Uncertainty and risk: the results of spectrum renewal by auction

The use of auctions for spectrum renewal seems pointless and likely only to create uncertainty and risk for operators, says Graham Friend, managing director at Coleago Consulting. New entrants know they are likely to be outbid by incumbents and the uncertainty generated dampens the desire of those incumbents to invest and innovate, which is not good at a time when governments want to see a rapid and extensive roll-out of LTE.

Guest author

November 13, 2013

4 Min Read
Uncertainty and risk: the results of spectrum renewal by auction

In many mobile markets the original 900MHz and 1800MHz GSM licences are currently up for renewal, shortly to be joined by some of the 3G licences issued at the turn of the new millennium. In some markets such as Singapore the 3G renewal process is already underway.

Often the original licences offer little insight into what happens at the end of the licence period and the renewals process is one for which regulators have adopted a wide range of approaches. Some countries such as Portugal have simply renewed the licences, others such as France have renewed some spectrum rights to the existing owners and then re-assigned the remaining rights to others. Some regulators have not adopted this administered approach but have decided to re-auction the spectrum, as has been the approach in Ireland, Switzerland, the Netherlands and Singapore.

There have also been some innovative hybrid approaches such as in Australia and New Zealand where the regulator has provided the current holders with a “right of first refusal” at a government determined price. If the operators in these markets had opted not to retain the spectrum at the proposed price then they could have chanced their arm in an auction. In both cases they took the government price.

Whilst individual operators will probably complain about the results of the various approaches adopted and the amounts they have had to pay it is probably fair to say that so far there have been no major disasters. No operator has had to close up shop due to a loss of spectrum, no outcomes have led to a dramatic shift in the competitive landscape and we are not aware of any major customer disruption suffered.

The Norwegians however may provide the first real upset. Curiously they have selected a first price, sealed bid combinatorial auction model. There is a reason why first price sealed bid auctions are seldom used these days and that is because bidders must bid strategically and if any operator in Norway gets their bidding strategy seriously wrong the outcome could be interesting.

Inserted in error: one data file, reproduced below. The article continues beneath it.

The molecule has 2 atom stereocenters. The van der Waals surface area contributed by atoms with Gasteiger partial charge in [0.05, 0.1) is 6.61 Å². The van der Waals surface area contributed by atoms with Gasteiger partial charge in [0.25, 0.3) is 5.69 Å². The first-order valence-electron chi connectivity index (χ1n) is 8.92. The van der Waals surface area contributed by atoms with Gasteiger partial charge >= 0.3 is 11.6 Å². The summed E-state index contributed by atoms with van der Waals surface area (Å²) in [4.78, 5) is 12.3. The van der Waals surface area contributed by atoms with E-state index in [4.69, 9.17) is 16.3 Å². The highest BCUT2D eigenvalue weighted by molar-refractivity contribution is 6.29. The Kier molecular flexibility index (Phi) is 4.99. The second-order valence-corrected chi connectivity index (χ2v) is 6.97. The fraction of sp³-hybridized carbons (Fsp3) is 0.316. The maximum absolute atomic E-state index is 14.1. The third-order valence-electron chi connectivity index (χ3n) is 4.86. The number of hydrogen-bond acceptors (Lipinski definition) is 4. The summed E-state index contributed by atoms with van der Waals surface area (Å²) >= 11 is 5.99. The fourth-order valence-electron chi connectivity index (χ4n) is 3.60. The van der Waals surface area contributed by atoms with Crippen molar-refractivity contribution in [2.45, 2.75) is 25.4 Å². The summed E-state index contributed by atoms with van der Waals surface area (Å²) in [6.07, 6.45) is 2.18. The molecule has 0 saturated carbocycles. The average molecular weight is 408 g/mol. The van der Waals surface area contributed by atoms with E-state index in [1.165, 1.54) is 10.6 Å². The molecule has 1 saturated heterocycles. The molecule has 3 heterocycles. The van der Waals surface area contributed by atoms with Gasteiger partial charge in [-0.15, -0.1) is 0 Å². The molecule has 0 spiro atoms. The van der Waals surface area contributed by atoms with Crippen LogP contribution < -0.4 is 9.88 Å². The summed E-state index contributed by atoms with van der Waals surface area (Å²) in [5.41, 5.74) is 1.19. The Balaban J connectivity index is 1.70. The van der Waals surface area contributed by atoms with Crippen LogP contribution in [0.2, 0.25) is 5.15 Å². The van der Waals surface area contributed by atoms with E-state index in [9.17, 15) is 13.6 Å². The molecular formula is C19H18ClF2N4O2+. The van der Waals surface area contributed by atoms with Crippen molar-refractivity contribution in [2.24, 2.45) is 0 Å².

The mobile industry has now been around for more than 25 years in some countries and there have been various releases of spectrum since the start of the industry including 3G spectrum around the new millennium and more recently 2.6GHz spectrum and also 800MHz. Now there is also talk of 700MHz spectrum being allocated.During recent years there has also been a reasonable level of consolidation and any M&A activity has also given the regulator the opportunity to address any spectrum imbalances.

If a regulator has been doing their job well then in most markets by now the spectrum should be shared reasonably evenly between operators. In any case it is our view that the high levels of site sharing and the interest in active sharing and spectrum pooling would suggest that operators no longer regard their networks and the spectrum they hold as core strategic assets. Indeed, their willingness to sign up MVNOs to their networks suggest they are seeking competitive advantage elsewhere.

An auction only works well when there is competitive tension. The problem with an auction for existing spectrum rights is that any new entrant knows they will be outbid by the incumbents so the auction will only be contested by the existing players. The regulator, having worked so hard to avoid spectrum imbalances, will almost certainly put in place caps to ensure that spectrum does not end up being concentrated in just one operator’s hands. The result is that the allocation of the spectrum will change little and, more likely than not, the spectrum will be sold at the regulator determined reserve price as was the case in Singapore.

The use of an auction therefore seems to be rather pointless and creates uncertainty and risk for operators. Risk and uncertainty dampens the desire to invest and innovate which is not good at a time when governments want to see a rapid and extensive roll-out of LTE especially in rural areas. If there are no major spectrum imbalances that are affecting competition then why not simply renew the licences to the existing holders at an agreed price – of course what that price should be is another question altogether and we are watching developments in the UK with great interest.

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